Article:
Wednesday, June 6, 2012

Industry, Medicine and Medical Ethics

This morning I co-chaired a meeting of the Massachusetts Association of Health Plans (MAHP) Ethics Forum that used the Massachusetts Gift Ban law as an entry point for discussing the relationship between the medical products industry and the medical profession.

Marcia Hams, program director of the Community Catalyst Prescription Access and Quality Program and Tom Stossel, director of translational medicine at the Brigham & Women's Hospital, kicked off the discussion. Many pharmaceutical companies are affiliate members of MAHP, so participants included pharmaceutical folks as well as health plan medical staff.

What struck me most about the excellent discussion is how the absence of an overall budget for health care has tilted public discourse in a polarized black and white direction. Marcia Hams made a strong, thoughtful advocacy argument that pharmaceutical marketing activities contribute to increased costs and negative impacts on quality. Tom Stossel made a strong, thoughtful advocacy argument that pharmaceutical marketing activities contribute to decreased overall costs and quality improvements.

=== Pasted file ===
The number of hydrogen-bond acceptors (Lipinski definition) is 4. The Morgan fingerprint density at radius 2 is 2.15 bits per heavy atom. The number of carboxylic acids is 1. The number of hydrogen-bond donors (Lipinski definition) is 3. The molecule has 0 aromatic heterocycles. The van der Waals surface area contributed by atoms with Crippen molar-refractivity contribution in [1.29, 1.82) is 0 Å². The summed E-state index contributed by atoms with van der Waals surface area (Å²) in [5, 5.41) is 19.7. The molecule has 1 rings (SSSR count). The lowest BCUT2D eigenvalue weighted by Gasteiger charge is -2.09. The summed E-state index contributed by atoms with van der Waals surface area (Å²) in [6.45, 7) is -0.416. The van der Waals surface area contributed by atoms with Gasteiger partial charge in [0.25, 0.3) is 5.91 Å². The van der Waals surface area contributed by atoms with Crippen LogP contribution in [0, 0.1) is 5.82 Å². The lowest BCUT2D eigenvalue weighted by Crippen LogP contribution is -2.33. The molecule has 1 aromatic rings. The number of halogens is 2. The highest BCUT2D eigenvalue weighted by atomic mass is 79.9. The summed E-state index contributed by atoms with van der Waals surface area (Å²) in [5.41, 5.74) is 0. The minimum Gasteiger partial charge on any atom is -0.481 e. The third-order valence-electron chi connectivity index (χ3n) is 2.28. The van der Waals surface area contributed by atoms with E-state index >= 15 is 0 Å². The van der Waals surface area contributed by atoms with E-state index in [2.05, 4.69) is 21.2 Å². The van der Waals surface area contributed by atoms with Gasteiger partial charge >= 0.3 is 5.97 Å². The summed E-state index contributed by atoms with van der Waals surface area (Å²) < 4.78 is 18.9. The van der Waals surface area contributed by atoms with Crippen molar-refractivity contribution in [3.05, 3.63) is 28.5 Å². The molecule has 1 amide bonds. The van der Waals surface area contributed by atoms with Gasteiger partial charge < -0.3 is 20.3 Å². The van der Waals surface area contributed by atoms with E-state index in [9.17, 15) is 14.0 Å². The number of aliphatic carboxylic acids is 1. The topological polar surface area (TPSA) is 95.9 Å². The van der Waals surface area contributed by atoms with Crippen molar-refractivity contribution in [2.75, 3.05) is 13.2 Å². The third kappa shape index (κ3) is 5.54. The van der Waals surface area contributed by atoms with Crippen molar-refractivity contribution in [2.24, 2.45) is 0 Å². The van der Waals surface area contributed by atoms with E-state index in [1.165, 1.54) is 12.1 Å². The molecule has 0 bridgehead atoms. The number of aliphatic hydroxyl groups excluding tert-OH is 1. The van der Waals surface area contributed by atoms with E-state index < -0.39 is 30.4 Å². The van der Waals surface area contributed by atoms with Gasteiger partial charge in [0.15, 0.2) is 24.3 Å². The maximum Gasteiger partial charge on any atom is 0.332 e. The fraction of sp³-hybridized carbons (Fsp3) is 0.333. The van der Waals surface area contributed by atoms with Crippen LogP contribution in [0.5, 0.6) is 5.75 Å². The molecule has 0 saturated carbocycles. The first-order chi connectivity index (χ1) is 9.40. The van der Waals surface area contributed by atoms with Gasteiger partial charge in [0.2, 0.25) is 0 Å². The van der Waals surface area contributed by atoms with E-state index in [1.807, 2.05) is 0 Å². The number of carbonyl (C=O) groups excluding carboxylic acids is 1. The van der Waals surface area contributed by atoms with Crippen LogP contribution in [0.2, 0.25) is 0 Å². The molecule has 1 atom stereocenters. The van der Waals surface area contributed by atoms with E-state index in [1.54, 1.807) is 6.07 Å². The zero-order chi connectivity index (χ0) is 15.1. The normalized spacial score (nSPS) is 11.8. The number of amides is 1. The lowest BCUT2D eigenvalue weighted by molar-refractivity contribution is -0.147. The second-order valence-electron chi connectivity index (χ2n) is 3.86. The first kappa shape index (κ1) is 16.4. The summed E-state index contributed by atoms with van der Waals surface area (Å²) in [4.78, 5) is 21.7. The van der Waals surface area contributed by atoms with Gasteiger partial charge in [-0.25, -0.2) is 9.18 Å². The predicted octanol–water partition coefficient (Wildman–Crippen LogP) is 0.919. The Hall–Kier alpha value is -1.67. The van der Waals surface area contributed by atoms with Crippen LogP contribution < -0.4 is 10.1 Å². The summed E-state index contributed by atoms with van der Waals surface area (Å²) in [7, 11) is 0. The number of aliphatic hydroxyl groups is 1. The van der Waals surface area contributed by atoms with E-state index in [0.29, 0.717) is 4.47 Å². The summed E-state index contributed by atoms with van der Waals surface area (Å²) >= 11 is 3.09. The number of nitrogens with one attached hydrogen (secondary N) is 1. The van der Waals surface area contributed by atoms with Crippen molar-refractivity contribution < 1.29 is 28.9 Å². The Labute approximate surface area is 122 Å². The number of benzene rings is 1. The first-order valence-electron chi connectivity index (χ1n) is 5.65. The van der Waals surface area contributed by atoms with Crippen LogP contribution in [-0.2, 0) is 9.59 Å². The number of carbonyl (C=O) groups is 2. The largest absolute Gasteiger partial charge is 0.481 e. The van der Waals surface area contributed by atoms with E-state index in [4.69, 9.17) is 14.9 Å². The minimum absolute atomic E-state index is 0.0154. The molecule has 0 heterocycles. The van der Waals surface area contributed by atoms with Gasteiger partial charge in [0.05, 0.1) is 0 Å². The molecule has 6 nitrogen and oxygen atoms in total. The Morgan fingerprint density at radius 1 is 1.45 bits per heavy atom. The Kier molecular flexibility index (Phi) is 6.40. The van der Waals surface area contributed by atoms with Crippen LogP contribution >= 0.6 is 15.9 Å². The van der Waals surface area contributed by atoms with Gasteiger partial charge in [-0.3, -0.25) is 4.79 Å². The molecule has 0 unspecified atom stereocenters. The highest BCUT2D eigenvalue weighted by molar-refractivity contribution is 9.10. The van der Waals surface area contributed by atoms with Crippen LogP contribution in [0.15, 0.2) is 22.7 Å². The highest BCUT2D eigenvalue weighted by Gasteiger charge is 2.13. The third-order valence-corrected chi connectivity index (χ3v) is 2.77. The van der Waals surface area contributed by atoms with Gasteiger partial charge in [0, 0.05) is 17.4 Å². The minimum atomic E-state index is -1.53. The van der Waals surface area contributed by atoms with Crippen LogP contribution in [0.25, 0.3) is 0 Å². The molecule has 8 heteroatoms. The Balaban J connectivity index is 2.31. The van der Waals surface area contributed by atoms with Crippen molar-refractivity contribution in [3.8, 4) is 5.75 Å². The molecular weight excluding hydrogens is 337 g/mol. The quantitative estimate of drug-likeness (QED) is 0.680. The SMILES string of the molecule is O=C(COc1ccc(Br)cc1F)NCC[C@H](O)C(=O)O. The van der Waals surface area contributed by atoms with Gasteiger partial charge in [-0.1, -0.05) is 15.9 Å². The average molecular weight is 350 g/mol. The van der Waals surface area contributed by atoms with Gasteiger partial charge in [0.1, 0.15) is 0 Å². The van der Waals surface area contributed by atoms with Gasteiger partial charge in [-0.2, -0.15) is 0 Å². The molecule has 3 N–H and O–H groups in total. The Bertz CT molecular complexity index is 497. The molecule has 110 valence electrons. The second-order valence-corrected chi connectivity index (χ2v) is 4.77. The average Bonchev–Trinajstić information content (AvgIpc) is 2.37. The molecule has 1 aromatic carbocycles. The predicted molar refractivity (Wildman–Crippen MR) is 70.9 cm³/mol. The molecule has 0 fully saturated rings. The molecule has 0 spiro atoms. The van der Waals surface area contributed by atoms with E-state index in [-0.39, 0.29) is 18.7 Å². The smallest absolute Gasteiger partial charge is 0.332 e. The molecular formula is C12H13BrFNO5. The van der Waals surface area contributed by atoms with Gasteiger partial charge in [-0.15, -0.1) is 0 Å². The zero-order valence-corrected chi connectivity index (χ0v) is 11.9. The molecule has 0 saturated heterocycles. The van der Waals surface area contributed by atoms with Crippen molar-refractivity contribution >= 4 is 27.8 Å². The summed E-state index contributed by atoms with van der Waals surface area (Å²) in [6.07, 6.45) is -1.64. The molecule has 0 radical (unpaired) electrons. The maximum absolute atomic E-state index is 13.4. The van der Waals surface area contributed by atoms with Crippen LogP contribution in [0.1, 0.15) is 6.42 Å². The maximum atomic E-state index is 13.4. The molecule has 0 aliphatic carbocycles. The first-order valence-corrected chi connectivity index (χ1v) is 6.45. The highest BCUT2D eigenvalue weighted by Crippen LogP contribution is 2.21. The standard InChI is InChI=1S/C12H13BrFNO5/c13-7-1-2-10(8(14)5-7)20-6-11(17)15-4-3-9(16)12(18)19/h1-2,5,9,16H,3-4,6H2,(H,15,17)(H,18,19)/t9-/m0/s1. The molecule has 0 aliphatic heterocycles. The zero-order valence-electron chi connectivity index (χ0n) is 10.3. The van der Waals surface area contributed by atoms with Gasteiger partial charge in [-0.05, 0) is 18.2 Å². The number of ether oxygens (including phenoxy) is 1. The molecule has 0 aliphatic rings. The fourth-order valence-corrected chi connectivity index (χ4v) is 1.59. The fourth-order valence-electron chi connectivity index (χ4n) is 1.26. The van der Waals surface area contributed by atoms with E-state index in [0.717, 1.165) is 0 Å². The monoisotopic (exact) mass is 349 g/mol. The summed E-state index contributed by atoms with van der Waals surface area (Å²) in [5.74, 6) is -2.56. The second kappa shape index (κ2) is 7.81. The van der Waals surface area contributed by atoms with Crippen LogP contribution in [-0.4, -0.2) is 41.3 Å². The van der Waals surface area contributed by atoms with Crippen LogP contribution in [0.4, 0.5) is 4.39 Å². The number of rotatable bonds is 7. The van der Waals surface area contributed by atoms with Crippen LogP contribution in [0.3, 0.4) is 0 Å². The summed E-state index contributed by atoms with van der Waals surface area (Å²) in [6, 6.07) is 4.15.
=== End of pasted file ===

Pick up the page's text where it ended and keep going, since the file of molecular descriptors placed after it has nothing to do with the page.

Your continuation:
If we had an overall budget for our health system, or real budgets for components of the system, we'd be having a different set of discussions. Instead of arguing about whether industry influence on medical practice and health care costs is good or bad (it's both), we'd be discussing questions like whether a particular intervention created enough value to justify its use, and how its cost-effectiveness measured up against alternatives.

Many in the policy community argue that the U.S. population is unwilling to recognize and accept limits in health care. In my view, the scattered structure of our health system - most notably, the absence of overall budgets - has made it difficult for us to consider relative value, trade offs, and opportunity costs. By now we're habituated to not thinking about these questions, which makes us progressively immature as a body politic and vulnerable to nonsense like "death panels" and fear that the Affordable Care Act will lead to a government mandate that we all eat broccoli!

(This has been the longest time without a post since I started the blog almost five years ago. I've been unusually busy with teaching activities and a number of projects. It's good to be back!)

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